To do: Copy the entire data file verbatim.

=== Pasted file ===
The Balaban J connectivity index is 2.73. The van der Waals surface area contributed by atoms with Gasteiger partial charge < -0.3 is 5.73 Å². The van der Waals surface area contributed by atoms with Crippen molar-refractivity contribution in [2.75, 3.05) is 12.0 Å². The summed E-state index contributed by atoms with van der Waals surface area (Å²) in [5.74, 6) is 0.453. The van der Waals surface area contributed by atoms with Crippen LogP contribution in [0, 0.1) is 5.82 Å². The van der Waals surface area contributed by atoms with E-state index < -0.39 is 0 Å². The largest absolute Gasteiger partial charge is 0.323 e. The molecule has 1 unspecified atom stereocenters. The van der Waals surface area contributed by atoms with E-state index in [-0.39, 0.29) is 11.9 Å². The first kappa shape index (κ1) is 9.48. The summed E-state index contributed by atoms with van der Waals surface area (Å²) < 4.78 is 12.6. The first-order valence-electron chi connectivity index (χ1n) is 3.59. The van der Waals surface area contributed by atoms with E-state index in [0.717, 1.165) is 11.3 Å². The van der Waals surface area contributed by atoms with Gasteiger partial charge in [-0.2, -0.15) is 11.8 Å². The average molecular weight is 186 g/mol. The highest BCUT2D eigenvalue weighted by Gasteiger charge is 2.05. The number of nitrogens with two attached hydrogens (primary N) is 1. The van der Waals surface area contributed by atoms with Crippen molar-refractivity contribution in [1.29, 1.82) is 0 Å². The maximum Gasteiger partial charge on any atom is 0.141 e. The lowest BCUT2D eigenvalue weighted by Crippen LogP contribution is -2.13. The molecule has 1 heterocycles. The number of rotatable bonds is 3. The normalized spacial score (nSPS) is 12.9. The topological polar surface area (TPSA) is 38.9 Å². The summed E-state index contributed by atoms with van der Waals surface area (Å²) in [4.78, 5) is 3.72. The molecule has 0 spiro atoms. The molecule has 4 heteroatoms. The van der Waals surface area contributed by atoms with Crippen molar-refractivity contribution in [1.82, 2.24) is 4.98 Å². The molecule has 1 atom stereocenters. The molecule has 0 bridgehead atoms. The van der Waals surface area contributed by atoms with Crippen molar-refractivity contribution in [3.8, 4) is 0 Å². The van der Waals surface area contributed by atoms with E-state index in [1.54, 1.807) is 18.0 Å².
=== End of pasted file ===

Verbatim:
The Balaban J connectivity index is 2.73. The van der Waals surface area contributed by atoms with Gasteiger partial charge < -0.3 is 5.73 Å². The van der Waals surface area contributed by atoms with Crippen molar-refractivity contribution in [2.75, 3.05) is 12.0 Å². The summed E-state index contributed by atoms with van der Waals surface area (Å²) in [5.74, 6) is 0.453. The van der Waals surface area contributed by atoms with Crippen LogP contribution in [0, 0.1) is 5.82 Å². The van der Waals surface area contributed by atoms with E-state index < -0.39 is 0 Å². The largest absolute Gasteiger partial charge is 0.323 e. The molecule has 1 unspecified atom stereocenters. The van der Waals surface area contributed by atoms with E-state index in [-0.39, 0.29) is 11.9 Å². The first kappa shape index (κ1) is 9.48. The summed E-state index contributed by atoms with van der Waals surface area (Å²) < 4.78 is 12.6. The first-order valence-electron chi connectivity index (χ1n) is 3.59. The van der Waals surface area contributed by atoms with E-state index in [0.717, 1.165) is 11.3 Å². The van der Waals surface area contributed by atoms with Gasteiger partial charge in [-0.2, -0.15) is 11.8 Å². The average molecular weight is 186 g/mol. The highest BCUT2D eigenvalue weighted by Gasteiger charge is 2.05. The number of nitrogens with two attached hydrogens (primary N) is 1. The van der Waals surface area contributed by atoms with Crippen molar-refractivity contribution in [1.29, 1.82) is 0 Å². The maximum Gasteiger partial charge on any atom is 0.141 e. The lowest BCUT2D eigenvalue weighted by Crippen LogP contribution is -2.13. The molecule has 1 heterocycles. The number of rotatable bonds is 3. The normalized spacial score (nSPS) is 12.9. The topological polar surface area (TPSA) is 38.9 Å². The summed E-state index contributed by atoms with van der Waals surface area (Å²) in [4.78, 5) is 3.72. The molecule has 0 spiro atoms. The molecule has 4 heteroatoms. The van der Waals surface area contributed by atoms with Crippen molar-refractivity contribution in [1.82, 2.24) is 4.98 Å². The molecule has 1 atom stereocenters. The molecule has 0 bridgehead atoms. The van der Waals surface area contributed by atoms with Crippen molar-refractivity contribution in [3.8, 4) is 0 Å². The van der Waals surface area contributed by atoms with E-state index in [1.54, 1.807) is 18.0 Å².